So, Linus explained why he wanted to use Windows for his dual cpu powerhouse in a video which is on his vessel page now. He wants the xeons to automatically transcode footage which is uploaded to one server and then transfer it to another server, making it easier to work with and transferring the transcoding work from the editor's workstations to this single computer dedicated to the task. He said that the software that he wants to use (I believe that he is using Sorenson Squeeze Sever) doesn't run on linux, but is there a way to do this under linux? I imagine that there is a way to do it and likely a better way to do it as well. Anyway, go watch the video if you want more details, it is part 3 of the rendering machine series, I hope someone around here has some insight for me.
TBH he seems perfectly fine using Windows and it is likely to better suit him and his environment.
The only reason he "backlashed" quite audibly in the video is because no one knew what software he was planning to use.
Anyway the last time I saw something being done like this..... it was a render farm for the blender project. (Big Bucks Bunny renderer?) However that is for rendering 3d images in blender.
The easiest route is most probably to just use ffmpeg and setup a watch script that loads new files into new instances of ffmpeg. (This would however depend if ffmpeg could do the formats required or using an alternative tool)
This. Though on codec support really ffmpeg supports pretty much most codecs, unless you were wanting to convert something from some dodgy unsupported propitiatory format.
Ive not seen the video (is it on youtube yet?) (offtopic, but i knew this would be one of the side affects of a pay-wall), but based on your description there's no reason GNU/Linux couldn't do this quite easily.
I don't know of a single all in one package (there may be one) but as mentioned ffmpeg is the goto transcoding tool. It has a lot of capabilities and can be used in pretty much any way you like https://ffmpeg.org/about.html
The automation part is also reasonably trivial, again there may be a single solution but its not particularly hard in GNU/Linux to detect changes and work on those changes.
How how efficiently would it use the resources in that system? Speed is the goal, so I have to wonder how well any particular implementation does compared to the other options. Given that linux tends to be better for multi-core workloads (iirc), I would imagine that doing this under linux would be more efficient, but there is no way of knowing without trying it out. Maybe we can talk Linus into sending the machine to Wendell for a few days........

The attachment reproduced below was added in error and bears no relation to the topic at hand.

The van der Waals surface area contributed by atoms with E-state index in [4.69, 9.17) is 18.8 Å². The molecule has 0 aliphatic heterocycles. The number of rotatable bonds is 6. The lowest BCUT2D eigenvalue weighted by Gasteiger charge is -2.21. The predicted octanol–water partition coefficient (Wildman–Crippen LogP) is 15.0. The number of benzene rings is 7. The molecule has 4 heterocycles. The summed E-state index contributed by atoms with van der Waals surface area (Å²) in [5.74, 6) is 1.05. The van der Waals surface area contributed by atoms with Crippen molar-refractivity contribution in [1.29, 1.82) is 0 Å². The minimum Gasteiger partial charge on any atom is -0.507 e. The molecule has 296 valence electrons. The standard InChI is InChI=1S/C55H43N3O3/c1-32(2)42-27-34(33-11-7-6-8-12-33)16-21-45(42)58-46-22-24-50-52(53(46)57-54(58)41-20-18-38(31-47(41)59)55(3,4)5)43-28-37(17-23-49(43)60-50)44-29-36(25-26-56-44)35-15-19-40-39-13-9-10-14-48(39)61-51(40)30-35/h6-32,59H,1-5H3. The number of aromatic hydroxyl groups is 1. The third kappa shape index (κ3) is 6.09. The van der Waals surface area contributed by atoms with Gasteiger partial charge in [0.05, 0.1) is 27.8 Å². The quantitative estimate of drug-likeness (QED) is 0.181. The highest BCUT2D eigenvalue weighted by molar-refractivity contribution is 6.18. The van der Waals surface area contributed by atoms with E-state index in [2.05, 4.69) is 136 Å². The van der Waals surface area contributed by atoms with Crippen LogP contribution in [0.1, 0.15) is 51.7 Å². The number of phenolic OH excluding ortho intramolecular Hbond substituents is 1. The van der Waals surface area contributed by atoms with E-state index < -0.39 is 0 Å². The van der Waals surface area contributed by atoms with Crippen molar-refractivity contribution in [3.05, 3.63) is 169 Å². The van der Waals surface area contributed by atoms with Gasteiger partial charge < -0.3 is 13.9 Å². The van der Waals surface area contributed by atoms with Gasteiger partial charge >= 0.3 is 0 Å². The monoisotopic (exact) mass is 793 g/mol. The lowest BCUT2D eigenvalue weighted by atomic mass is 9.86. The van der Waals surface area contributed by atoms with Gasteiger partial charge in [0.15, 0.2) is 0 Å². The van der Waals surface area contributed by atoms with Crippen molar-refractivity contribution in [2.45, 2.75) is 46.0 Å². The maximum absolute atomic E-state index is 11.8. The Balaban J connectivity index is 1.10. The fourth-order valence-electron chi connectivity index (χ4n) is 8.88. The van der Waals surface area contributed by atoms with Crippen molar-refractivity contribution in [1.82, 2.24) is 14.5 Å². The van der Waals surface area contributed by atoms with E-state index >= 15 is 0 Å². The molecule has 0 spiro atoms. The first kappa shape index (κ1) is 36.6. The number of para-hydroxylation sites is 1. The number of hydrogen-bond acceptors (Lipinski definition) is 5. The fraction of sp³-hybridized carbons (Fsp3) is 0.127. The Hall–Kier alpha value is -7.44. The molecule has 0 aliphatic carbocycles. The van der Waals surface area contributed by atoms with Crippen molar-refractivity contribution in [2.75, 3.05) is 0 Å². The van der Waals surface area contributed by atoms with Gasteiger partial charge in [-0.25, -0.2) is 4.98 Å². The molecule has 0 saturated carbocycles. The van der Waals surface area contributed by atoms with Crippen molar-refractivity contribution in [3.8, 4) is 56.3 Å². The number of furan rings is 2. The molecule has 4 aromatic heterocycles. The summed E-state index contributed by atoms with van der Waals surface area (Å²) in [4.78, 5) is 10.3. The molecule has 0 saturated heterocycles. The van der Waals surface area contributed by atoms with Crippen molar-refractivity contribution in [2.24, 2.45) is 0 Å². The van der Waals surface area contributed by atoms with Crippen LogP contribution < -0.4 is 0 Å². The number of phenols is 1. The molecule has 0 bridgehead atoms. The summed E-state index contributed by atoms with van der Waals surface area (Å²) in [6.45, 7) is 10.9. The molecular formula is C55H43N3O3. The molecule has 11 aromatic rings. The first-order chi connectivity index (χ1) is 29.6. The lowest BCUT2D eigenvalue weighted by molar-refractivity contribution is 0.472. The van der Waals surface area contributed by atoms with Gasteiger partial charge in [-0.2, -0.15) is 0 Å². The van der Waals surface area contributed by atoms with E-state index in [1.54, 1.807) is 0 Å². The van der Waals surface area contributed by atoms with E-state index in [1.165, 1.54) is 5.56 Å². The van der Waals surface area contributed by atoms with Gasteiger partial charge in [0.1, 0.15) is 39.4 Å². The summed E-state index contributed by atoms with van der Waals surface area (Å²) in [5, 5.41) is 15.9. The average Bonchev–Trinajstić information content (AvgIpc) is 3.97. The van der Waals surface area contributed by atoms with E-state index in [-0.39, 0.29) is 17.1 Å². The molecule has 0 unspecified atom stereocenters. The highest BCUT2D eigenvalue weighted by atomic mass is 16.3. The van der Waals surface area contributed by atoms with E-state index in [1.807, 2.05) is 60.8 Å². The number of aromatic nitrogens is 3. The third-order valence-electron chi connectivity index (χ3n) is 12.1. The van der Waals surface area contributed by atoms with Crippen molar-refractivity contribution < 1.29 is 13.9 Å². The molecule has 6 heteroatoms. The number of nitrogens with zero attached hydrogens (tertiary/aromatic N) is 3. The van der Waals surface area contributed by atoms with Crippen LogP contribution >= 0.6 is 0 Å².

They have a 7-day exclusive thing going on with vessel. All of their videos go up on vessel and then a week later hit youtube. This would really irk me, but they gave away vessel memberships when they started that, so for those who picked up the membership, there is no pay wall. It will be a few days before it hits youtube.
Part 3 will be on youtube (i believe) next Monday (22nd).
There really is no need. Seeing as the 5xxx series 2011v3 chips use the same architecture, you could quite easily simulate the tests on that platform and calculate the differences in performance and scalability between the two systems.
Along with the fact that shipping that machine would cost a bit too much for "just an experiment".
You also have to look at this from a support point of view. What support is available to Linus using his current off the shelf system. Along with the fact that custom building something could cause problems later down the line. Also how well does the Linus Media Group team know Linux and would be confident in potentially tweaking and updating a Linux tool as required?
This isn't just a question of "Which is better?" its a whole package. Although I would be 95% sure (without testing) that a Linux based solution would be faster, it would be a question of how much faster and if it is even worth the difference.
That is the reason I brought this up, as I know they have been using "Pro-res" footage for quite sometime. But alas I do not know what they are doing currently.
Might be difficult to produce a balanced test, I think i could say with some confidence that GNU/Linux would be far more flexible.
Edit: i probably should have added that by flexible i mean you would have much more room to do what you want he way you want.
For speed. there are some tests out there using ffmpeg, but it varies so much because it high depends on format, encoding, hardware, etc.
Linus doesnt have any clue about Linux at all.
So thats the reason why he probably goes with windows.
I think it makes more sense to create a thread like this on LTT it self.